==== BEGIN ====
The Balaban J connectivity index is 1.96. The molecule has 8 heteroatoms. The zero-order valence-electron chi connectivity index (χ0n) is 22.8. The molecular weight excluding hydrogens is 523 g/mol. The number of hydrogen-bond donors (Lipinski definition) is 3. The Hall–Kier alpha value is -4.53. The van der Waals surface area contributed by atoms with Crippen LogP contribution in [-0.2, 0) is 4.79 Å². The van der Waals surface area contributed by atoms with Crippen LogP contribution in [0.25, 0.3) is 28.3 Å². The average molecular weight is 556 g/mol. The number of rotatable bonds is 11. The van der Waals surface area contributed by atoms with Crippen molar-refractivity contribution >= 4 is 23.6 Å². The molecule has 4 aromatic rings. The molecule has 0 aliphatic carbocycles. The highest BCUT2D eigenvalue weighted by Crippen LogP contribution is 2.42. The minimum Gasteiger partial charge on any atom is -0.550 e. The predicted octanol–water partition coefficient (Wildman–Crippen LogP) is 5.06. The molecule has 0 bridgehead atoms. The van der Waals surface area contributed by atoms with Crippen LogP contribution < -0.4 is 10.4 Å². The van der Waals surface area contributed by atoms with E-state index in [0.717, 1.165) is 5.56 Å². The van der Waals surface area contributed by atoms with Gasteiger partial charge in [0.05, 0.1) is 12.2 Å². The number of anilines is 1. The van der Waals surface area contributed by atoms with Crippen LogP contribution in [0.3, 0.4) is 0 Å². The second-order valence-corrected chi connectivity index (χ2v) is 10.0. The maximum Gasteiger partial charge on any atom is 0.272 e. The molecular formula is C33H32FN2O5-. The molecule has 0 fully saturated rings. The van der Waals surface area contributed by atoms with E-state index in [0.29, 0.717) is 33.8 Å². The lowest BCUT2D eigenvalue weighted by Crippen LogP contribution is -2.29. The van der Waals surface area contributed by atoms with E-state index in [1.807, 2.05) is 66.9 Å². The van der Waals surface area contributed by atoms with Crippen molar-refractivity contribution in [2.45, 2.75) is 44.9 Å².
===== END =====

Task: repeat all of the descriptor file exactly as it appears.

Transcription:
The Balaban J connectivity index is 1.96. The molecule has 8 heteroatoms. The zero-order valence-electron chi connectivity index (χ0n) is 22.8. The molecular weight excluding hydrogens is 523 g/mol. The number of hydrogen-bond donors (Lipinski definition) is 3. The Hall–Kier alpha value is -4.53. The van der Waals surface area contributed by atoms with Crippen LogP contribution in [-0.2, 0) is 4.79 Å². The van der Waals surface area contributed by atoms with Crippen LogP contribution in [0.25, 0.3) is 28.3 Å². The average molecular weight is 556 g/mol. The number of rotatable bonds is 11. The van der Waals surface area contributed by atoms with Crippen molar-refractivity contribution >= 4 is 23.6 Å². The molecule has 4 aromatic rings. The molecule has 0 aliphatic carbocycles. The highest BCUT2D eigenvalue weighted by Crippen LogP contribution is 2.42. The minimum Gasteiger partial charge on any atom is -0.550 e. The predicted octanol–water partition coefficient (Wildman–Crippen LogP) is 5.06. The molecule has 0 bridgehead atoms. The van der Waals surface area contributed by atoms with Crippen LogP contribution < -0.4 is 10.4 Å². The van der Waals surface area contributed by atoms with E-state index in [0.717, 1.165) is 5.56 Å². The van der Waals surface area contributed by atoms with Gasteiger partial charge in [0.05, 0.1) is 12.2 Å². The number of anilines is 1. The van der Waals surface area contributed by atoms with Crippen LogP contribution in [0.3, 0.4) is 0 Å². The second-order valence-corrected chi connectivity index (χ2v) is 10.0. The maximum Gasteiger partial charge on any atom is 0.272 e. The molecular formula is C33H32FN2O5-. The molecule has 0 fully saturated rings. The van der Waals surface area contributed by atoms with E-state index in [0.29, 0.717) is 33.8 Å². The lowest BCUT2D eigenvalue weighted by Crippen LogP contribution is -2.29. The van der Waals surface area contributed by atoms with E-state index in [1.807, 2.05) is 66.9 Å². The van der Waals surface area contributed by atoms with Crippen molar-refractivity contribution in [2.45, 2.75) is 44.9 Å².